On one hand, both have managed to lead their countries to continental cups, with Ronaldo and Portugal winning the Euro Championship in 2016 and Messi winning the Copa America with Argentina last year.

The World Cup, international football’s biggest prize, however, remains conspicuously missing on the decorated mantlepieces of both players after four tournaments. 

Having dominated their peers, and the current era, the absence of the coveted FIFA World Cup Trophy remains the only question mark in any comparisons between themselves and the men most consistently mentioned in the greatest of all-time conversations, Argentina’s Diego Maradona and Brazil’s Pele.

“If you want to compare Messi and Ronaldo to the likes of Pele and Diego Maradona, I believe you have to win a World Cup,” Jack told SportsMax.Tv’s IncaseYouMissedIt.

“Messi, make no mistake, this is a special player.  This is a player that has reached a level we probably have not seen before in football, but you cannot disregard the brilliance of Maradona and what he did in 1986,” he added.

“Fortunately, I’ve been able to see the career of Maradona and witnessing Lionel Messi’s career and witnessing Cristiano Ronaldo’s career but you have to win the World Cup.

Cristiano Ronaldo has of course won the European Championship, Messi has won the Copa America but that last step to winning the World Cup is what would possibly cement his place as the best ever.”

With Messi being 35 and Ronaldo 37, the tournament in Qatar is expected to be the final chance for both players.

Karim Benzema has suffered an apparent injury setback on the eve of the Qatar World Cup, French media reported on Saturday.

The Ballon d'Or winner and Real Madrid superstar only resumed full training with Les Bleus this weekend but could not complete the session with Didier Deschamps' team.

L'Equipe and RMC Sport reported Benzema was forced out by injury, with no initial indication of how serious the problem might be.

Benzema was troubled by a knee injury earlier this season before missing further fixtures for Madrid after suffering from muscular fatigue in his left quadriceps.

World Cup holders France begin their defence on Tuesday against Australia, before also tackling Denmark and Tunisia in Group D on November 26 and 30 respectively.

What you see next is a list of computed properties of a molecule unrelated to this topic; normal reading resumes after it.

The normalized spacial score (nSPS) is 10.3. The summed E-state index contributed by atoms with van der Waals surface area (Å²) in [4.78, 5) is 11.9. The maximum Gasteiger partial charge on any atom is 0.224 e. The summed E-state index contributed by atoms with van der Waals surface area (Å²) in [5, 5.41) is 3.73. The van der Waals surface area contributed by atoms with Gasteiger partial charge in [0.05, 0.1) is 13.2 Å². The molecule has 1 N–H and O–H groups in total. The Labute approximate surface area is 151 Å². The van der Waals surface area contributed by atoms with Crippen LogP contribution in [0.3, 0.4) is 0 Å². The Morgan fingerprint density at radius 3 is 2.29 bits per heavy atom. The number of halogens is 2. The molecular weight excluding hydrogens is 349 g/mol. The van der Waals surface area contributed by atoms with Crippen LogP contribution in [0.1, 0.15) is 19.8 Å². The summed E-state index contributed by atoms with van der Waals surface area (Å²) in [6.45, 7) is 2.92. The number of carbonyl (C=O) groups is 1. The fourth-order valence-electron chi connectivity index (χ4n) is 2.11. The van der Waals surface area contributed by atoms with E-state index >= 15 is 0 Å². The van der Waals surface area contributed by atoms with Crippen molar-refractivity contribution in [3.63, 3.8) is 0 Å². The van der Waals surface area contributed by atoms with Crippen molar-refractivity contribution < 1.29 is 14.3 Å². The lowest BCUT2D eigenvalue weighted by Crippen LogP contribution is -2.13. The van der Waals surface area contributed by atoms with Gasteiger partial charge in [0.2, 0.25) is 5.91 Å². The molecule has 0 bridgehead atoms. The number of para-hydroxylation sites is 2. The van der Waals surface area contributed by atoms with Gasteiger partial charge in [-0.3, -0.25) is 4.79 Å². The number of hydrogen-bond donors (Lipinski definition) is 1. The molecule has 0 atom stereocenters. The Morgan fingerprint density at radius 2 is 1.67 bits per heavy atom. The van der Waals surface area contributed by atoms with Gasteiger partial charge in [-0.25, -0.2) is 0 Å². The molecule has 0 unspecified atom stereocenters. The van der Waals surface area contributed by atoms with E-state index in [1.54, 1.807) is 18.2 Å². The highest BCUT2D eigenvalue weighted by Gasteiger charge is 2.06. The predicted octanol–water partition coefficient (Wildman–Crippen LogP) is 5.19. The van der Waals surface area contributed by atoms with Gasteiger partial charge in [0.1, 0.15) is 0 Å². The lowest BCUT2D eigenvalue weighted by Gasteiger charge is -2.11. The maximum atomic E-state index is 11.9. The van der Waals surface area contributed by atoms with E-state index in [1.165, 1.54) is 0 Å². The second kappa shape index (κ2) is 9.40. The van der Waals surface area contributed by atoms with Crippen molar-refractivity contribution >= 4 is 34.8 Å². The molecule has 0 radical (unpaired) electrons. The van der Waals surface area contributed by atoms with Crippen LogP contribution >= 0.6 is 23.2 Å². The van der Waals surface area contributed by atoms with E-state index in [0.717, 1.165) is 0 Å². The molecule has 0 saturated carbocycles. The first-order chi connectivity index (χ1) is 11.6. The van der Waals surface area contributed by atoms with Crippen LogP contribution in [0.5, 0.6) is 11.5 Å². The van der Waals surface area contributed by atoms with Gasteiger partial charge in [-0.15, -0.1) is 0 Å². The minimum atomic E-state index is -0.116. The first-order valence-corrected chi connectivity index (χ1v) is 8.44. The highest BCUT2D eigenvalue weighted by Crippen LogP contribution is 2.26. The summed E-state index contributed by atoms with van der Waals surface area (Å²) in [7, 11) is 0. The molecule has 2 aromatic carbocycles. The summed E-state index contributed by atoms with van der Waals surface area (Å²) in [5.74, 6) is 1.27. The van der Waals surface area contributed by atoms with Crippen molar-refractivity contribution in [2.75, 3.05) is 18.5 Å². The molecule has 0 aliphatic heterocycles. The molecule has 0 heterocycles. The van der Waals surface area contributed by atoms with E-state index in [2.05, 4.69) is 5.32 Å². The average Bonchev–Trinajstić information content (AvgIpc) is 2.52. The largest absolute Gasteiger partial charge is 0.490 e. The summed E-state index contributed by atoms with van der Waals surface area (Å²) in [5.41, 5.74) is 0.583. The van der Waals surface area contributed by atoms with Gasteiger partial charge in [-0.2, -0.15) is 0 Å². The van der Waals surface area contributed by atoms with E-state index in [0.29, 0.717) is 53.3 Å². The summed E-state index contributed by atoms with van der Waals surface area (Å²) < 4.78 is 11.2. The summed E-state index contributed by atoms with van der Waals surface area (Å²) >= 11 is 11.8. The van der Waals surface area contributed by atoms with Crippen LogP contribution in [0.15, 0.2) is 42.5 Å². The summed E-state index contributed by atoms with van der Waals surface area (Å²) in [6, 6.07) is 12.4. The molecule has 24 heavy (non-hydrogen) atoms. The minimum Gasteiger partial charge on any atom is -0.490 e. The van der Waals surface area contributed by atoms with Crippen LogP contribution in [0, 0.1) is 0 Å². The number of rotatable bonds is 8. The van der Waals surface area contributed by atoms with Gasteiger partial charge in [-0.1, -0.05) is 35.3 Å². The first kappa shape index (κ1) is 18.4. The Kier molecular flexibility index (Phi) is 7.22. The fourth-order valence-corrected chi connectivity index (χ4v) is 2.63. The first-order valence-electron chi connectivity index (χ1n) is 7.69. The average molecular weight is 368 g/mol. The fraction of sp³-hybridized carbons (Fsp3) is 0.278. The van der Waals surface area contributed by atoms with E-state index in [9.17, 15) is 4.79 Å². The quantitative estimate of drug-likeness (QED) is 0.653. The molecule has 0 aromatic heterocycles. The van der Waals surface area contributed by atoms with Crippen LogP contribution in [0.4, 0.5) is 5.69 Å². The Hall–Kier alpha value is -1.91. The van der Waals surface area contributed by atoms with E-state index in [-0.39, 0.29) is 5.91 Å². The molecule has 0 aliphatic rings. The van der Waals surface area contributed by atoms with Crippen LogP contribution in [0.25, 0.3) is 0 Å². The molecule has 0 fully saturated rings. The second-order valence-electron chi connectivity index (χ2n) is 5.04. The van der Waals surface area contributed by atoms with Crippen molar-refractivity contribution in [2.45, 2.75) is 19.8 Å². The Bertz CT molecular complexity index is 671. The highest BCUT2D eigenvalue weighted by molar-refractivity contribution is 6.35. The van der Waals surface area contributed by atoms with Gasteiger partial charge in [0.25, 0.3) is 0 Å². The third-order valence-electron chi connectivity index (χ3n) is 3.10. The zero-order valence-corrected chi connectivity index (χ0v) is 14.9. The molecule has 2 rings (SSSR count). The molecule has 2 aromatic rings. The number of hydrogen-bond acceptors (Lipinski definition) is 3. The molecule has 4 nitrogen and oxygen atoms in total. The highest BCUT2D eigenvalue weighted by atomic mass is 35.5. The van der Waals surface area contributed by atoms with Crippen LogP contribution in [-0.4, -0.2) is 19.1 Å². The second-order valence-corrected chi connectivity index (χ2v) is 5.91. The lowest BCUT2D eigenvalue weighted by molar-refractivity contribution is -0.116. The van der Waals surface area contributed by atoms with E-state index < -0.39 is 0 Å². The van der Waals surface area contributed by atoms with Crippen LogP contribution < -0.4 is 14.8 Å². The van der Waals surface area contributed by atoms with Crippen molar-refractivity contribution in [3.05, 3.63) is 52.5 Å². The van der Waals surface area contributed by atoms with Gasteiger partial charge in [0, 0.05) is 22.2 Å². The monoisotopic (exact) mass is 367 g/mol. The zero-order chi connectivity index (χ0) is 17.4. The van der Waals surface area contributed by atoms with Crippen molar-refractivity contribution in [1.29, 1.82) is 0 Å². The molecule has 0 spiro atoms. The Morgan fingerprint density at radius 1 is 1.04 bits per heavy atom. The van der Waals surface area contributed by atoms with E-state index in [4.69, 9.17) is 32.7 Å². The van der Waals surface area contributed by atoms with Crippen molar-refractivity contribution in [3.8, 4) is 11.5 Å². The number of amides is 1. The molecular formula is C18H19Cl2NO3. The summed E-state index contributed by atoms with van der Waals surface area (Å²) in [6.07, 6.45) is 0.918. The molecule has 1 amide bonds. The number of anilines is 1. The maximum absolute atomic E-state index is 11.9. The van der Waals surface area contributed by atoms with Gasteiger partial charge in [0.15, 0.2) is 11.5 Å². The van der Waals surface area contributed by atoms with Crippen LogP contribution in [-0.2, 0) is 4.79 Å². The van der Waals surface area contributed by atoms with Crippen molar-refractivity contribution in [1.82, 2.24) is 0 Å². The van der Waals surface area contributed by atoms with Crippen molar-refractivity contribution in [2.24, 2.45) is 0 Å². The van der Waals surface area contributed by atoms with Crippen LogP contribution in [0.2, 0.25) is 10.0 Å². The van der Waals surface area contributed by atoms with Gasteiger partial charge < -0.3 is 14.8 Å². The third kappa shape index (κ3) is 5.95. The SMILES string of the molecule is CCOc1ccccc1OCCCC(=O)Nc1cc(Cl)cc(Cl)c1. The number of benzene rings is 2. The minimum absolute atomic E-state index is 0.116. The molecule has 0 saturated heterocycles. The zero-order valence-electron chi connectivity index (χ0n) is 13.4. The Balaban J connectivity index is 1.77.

Benzema's absence from the tournament, should it come to that, would be a major blow to France, even though coach Deschamps also has the likes of Kylian Mbappe, Antoine Griezmann and Olivier Giroud as forward options.

RB Leipzig's prolific Christopher Nkunku was forced to pull out of the squad this week after suffering knee ligament damage in a training collision with Eduardo Camavinga.

United States head coach Gregg Berhalter is confident his side can defeat anyone on their day, as they prepare to commence their World Cup campaign against Wales.

Having failed to qualify for the tournament in Russia four years ago, the US side head to Qatar with the intent to make an impact ahead of co-hosting the tournament alongside Canada and Mexico in 2026.

Eight years ago in Brazil, Berhalter's predecessor Jurgen Klinsmann made it clear the USMNT could not win the tournament which, although a realistic assessment, was seen to be a defeatist mentality in the eyes of many.

Berhalter is not looking to rock the boat fully by declaring his side can go all the way, though he does fancy their chances against any opposition.

"What I do believe is that on our best day we can beat anyone in the world. Anyone," he told ESPN.

"Look, it is a great honour to play in the World Cup, but we don't want to just be participants. We want to perform.

"We think the first step is getting out of the group. And the second step is, in the knockout games, playing our best possible game and seeing how far we can go."

 

Midfielder Weston McKennie is keen to take it one match at a time, starting with Monday's opener against Wales.

"As a team, as a group, we always want to just focus game by game. So of course with Wales being the first one, there's no way that we're going to look past them or anything because we know they're a strong team.

"We know that it's going to be a hard game. But we definitely want to win the first game, to come out with three points.

"[It's been] just three, four years of just working up to this moment. I think all the guys are ready to go, and the staff are ready to go and put a game plan together. So hopeful we execute that."